MRU’s parking in perspective
Everybody has to get to school somehow. There are myriad options — public transit, carpool, biking, walking or driving — though most people choose the latter, often enduring rush hour on Calgary’s roads and gridlock in the parking lots in search of a coveted — and legal — parking spot that won’t result in a parking ticket. With the new parkade nearing completion and parking permits always in high demand, we chose to take a holistic look at the state of Mount Royal’s parking to see if this situation will ever shift from neutral into drive.
New parkade may ease strain on other lots
The search for an empty parking stall during peak class time at Mount Royal University may feel like a pipe dream, but if you’ve scored a parking permit, you’re paying some of the lowest parking rates of Calgary’s three major post-secondary institutions. Monthly or semester parking passes were the only comparable types of permits available at all three institutions — MRU, University of Calgary and SAIT. Unless a student chooses to hike from the west side of McMahon Stadium to class at U of C (it costs $120 per term, or $1.57 day to park at the stadium, based on 76 school days per semester), MRU has the lowest parking rate, at $180 per term, or $2.37 per day. A semester parking permit for the U of C Arts Parkade, on the south side of campus, costs $478, or $6.28 per day. SAIT only sells parking permits on a monthly basis, for $140, but eight months of buying this pass works out to $1,120, or $7.36 a day. In terms of annual parking, MRU’s gated parking ($780 per year or $5.13 per day) is the most expensive, but open lot parking ($540 per year or $3.55 per day) is still less expensive than U of C’s yearly $632-$680 ($4.15-$4.47 per day).
— Catherine Szabo
Students use Twitter to avoid parking tickets
Several Mount Royal University students have come together to protect fellow illegal parkers using 140 characters or less. The parking vigilantes, collectively known as MRUparksafe, use Twitter to report whenever the Calgary Parking Authority is spotted around campus. The reports often contain pictures and co-ordinates of the CPA’s whereabouts. They are tweeted and retweeted by one central account, MRU parksafe. “Parkers of the world unite!” reads their Twitter profile. “Help us rat out those pesky parking patrollers.” Eiblis Doherty, a second-year broadcasting student, doesn’t have a parking permit, and checks Twitter before deciding whether or not to buy a daily parking pass. “I full-heartedly support what MRUparksafe is doing and I’m trying to get everyone else in the school to hear about it as well,” Doherty said. A recent spotting reported on Twitter means that she’ll choose to pay, or sometimes she’ll get a notification that means she should expect to see a ticket once she gets out of class. MRUparksafe currently has over 100 followers, including Doherty, who joked she was proud to be recently be named as the No.1 contributor to the feed. “If everyone helps out then it’ll work better,” she said.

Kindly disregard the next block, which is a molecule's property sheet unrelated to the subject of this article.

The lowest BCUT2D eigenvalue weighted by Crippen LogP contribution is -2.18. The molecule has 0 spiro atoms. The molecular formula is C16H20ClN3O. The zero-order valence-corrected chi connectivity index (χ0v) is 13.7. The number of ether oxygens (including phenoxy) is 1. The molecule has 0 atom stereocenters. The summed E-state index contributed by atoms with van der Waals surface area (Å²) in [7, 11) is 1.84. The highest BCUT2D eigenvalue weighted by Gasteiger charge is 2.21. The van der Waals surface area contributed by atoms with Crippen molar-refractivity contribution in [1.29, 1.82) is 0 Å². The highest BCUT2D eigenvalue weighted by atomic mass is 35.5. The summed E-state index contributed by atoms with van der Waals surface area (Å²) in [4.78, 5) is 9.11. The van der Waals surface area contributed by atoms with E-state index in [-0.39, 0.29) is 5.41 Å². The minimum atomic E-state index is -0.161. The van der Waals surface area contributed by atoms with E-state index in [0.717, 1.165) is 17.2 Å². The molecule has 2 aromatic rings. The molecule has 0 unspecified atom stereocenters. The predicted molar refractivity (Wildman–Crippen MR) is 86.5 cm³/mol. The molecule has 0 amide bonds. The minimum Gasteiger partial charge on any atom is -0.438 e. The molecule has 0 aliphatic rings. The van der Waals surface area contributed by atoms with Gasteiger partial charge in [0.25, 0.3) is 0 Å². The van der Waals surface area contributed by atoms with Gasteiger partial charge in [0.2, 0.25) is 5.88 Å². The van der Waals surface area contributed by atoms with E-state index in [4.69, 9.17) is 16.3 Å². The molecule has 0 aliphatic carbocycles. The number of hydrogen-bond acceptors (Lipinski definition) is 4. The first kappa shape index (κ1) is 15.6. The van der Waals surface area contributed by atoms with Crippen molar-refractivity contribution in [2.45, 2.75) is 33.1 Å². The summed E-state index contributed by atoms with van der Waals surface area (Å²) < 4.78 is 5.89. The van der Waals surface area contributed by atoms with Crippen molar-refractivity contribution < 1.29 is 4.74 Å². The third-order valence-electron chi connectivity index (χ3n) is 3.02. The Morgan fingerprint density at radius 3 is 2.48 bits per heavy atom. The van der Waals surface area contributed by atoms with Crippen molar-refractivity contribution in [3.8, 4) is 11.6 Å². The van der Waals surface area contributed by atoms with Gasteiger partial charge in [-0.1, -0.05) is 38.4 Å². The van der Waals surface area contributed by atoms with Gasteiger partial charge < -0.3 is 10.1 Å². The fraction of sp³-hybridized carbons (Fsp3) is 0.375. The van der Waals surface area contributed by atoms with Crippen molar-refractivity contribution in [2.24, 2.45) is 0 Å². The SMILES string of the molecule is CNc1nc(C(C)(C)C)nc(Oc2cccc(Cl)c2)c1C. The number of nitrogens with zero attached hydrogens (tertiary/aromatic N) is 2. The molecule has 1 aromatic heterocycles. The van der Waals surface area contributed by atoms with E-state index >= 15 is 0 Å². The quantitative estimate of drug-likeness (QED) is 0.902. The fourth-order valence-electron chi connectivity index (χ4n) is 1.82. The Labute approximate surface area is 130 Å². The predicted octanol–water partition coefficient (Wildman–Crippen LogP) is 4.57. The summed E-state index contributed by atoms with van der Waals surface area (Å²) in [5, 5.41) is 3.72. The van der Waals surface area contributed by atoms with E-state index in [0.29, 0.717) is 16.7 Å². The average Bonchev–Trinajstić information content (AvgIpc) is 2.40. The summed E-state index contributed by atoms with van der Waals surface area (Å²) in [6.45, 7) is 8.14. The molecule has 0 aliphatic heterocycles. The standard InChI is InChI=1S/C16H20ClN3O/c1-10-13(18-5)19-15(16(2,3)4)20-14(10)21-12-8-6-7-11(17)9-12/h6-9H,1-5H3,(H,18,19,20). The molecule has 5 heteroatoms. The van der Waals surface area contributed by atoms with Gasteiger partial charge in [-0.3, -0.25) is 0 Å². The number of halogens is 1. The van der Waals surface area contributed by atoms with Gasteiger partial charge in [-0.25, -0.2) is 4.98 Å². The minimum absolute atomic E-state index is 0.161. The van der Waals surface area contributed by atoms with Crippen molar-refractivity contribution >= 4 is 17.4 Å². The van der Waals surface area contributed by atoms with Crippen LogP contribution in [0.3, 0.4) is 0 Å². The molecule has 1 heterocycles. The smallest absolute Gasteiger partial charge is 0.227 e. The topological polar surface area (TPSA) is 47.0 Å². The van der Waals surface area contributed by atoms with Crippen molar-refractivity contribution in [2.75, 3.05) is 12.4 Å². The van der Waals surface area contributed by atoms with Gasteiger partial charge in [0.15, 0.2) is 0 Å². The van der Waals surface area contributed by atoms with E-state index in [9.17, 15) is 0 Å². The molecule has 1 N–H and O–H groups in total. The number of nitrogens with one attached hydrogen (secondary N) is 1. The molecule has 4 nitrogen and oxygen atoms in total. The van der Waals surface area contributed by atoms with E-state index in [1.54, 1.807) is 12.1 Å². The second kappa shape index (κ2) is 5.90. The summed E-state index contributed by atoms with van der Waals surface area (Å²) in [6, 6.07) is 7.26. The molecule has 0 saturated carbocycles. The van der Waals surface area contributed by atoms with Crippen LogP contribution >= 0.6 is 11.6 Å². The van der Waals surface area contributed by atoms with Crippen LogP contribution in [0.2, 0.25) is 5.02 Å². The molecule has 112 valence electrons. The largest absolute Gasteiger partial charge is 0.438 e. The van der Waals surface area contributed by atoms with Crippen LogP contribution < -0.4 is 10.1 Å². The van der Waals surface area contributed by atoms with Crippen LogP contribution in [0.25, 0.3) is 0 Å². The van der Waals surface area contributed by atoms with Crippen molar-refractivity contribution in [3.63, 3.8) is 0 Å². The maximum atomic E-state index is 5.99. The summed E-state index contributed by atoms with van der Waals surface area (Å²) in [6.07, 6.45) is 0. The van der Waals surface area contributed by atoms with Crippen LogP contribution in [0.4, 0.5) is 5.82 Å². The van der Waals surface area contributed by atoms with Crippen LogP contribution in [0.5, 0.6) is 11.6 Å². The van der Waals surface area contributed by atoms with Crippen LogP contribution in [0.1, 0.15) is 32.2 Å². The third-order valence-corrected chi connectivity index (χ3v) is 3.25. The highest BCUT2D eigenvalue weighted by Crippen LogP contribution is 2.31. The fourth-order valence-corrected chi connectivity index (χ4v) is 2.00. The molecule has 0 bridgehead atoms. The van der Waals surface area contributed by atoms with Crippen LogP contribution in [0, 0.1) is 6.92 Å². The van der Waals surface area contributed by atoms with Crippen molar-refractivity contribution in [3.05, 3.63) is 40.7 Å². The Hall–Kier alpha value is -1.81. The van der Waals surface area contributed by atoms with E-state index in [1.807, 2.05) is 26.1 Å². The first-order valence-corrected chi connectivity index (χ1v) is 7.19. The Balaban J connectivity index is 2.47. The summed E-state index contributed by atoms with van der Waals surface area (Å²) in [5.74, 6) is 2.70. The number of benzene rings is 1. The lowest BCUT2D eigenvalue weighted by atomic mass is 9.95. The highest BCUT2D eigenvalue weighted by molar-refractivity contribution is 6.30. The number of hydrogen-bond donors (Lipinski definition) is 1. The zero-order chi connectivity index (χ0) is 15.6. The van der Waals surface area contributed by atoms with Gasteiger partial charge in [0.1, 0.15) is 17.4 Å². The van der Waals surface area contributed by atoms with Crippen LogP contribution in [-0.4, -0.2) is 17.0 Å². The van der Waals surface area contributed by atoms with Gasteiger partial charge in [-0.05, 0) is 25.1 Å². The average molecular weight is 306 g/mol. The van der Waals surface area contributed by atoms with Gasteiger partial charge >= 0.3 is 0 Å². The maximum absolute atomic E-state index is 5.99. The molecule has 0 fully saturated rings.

— Bryan Weismiller
Biannual parking pass dash sets tempers alight
The finite supply of parking permits has made them one of the most sought-after commodities on campus. Winston Gaqui, a second-year nursing student, was one of many students who didn’t get a parking permit for the upcoming semester. “I was fuming when I found out about the parking pass situation and how they sold out,” Gaqui said. He said he missed out because he never received an email saying when the passes were going on sale. “There is very little information that is sent out to let the students know,” Gaqui said. “There needs to be changes to this, especially buying the parking passes online.” However Meghan Melnyk, students’ association VP external, said getting a pass is not very difficult. “The demand is higher than the supply, therefore it is competitive,” Melnyk said. “The parking office has launched a great website, which makes it easy to get a pass.” According to Cindy Teghtmeyer, information technology services associate director, just over 700 transactions were made in 32 minutes on Nov. 1 when the winter 2011 parking passes became available at 8 a.m. Sudden increases in web traffic flood the server and slow down each purchaser’s transaction. “We appreciate the patience as we continue to work through it and make adjustments for the upcoming cycles,” Teghtmeyer said.
— Bryan Weismiller
Currie Barracks S10 lot will close Dec. 31
As of Dec. 31, Mount Royal University students will no longer park inside S10, the parking lot inside Currie Barracks, across Richardson Way on the north side of campus. Mount Royal’s lease on the parking lot expires at the end of the year and much of the land within the confines of Currie Barracks will be developed for condos. With the addition of the new parkade and its additional parking stalls, the lease for S10 will not be reinstated. But for the weeks that S10 is still available, here is some information vital to avoid being locked out. According to Mount Royal Parking Services, the road gate closes between 9 p.m. and 10 p.m. If the roadway entrance is closed, individuals can still enter through the pedestrian gates and drive out the main barracks entry/exit on Flanders Avenue. Past 10 p.m., students risk having even the pedestrian gates closed and locked. Then, they will have to walk around Currie Barracks and in through the main security gates, also at the main entrance off of Crowchild Trail — a long trip. However, if students have parking passes for S10, they can move their cars to any open lots after 4 p.m., thus alleviating many parking lot nightmares.
— Kevin Rushworth